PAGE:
An autistic teen hanged himself after receiving a spam email that appeared to be from police, accusing him of downloading indecent images to his computer.
Joseph Edwards, according to authorities, mistakenly clicked on the email and is believed to have taken it literally because of his autism. The email, which was made to look like it had come from the police, accused him of having crude images and demanded that he pay €100 [$112.18] or face consequences. Police said they believe it to have been a spam email, as it reportedly also gave his computer a virus.
“It seems that from examining the computer that there appeared to be some sort of scam on it,” coroner Michael Burgess said. “He had inadvertently clicked onto this and it seemed to be, according to the police, ‘a poor attempt at blackmail.’ It (his autism) may have meant he took it very seriously.”
Feeling panicked from the email, and fearing backlash from his mother Jacqueline and sister Georgia, Edwards took his own life on Aug. 6. He died from asphyxia due to hanging. Jacqueline Edwards found her son’s body in his room and reportedly ran screaming into the street. A neighbor heard the commotion and subsequently called 911. Authorities arrived and seized Edwards’ computer. They also discovered a note he left before hanging himself.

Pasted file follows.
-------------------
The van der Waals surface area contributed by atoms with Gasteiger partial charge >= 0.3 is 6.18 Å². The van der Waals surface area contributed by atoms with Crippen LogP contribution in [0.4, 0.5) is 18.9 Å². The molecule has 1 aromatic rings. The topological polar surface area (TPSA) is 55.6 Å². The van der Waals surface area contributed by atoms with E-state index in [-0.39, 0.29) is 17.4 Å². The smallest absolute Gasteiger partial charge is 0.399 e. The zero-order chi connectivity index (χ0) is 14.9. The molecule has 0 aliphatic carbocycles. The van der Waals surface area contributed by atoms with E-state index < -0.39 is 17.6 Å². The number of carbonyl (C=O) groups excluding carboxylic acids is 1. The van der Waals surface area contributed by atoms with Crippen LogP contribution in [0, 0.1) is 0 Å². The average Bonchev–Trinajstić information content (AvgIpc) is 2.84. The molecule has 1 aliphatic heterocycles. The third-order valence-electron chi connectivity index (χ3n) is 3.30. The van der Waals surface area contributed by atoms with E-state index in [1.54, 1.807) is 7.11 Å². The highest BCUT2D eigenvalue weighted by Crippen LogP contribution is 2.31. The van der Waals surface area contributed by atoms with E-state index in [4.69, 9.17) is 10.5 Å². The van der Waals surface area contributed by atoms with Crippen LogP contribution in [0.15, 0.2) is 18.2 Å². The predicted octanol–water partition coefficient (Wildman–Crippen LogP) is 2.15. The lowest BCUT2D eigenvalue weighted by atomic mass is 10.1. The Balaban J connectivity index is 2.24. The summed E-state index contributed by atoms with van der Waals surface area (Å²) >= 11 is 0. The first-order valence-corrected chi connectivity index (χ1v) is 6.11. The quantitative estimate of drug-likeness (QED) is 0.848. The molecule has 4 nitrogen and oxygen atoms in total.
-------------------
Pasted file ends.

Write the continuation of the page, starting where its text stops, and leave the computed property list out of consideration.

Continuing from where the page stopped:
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“Joseph was subjected to a scam on the internet, a threatening, fake police link that was asking for money,” Jacqueline said in a statement. “He would have taken it literally because of his autism and he didn’t want to upset Georgia or me. The internet is an amazing thing, but it can also be dangerous and I want parents to make sure their children are aware of this sort of scam, especially autistic children, because they will not understand.”
Family and friends described Edwards as a “loving” young man who was always happy.
“Jospeh was a very loving boy. He had a quirky sense of humor, and was just starting to develop his confidence and in many ways he was a typical teenager, despite being autistic,” his mother said. “He was a sensible, calm, kind and gentle boy - those are all words people are using about him, but his friends have also told me they will remember him as a ‘crazy dancer.'” Edwards’ family was reportedly planning to take him to New York for his 18th birthday.
“He was generally happy and had just started new friendship circles and was enjoying himself,” Jacqueline said at a recent hearing. “He didn’t seem to have any worries known to me. I don’t think he really understood. He did suffer from autism. I’m not sure he would have really understood the implications of what he was doing. He wouldn’t have done anything to upset myself or his sister, not deliberately.”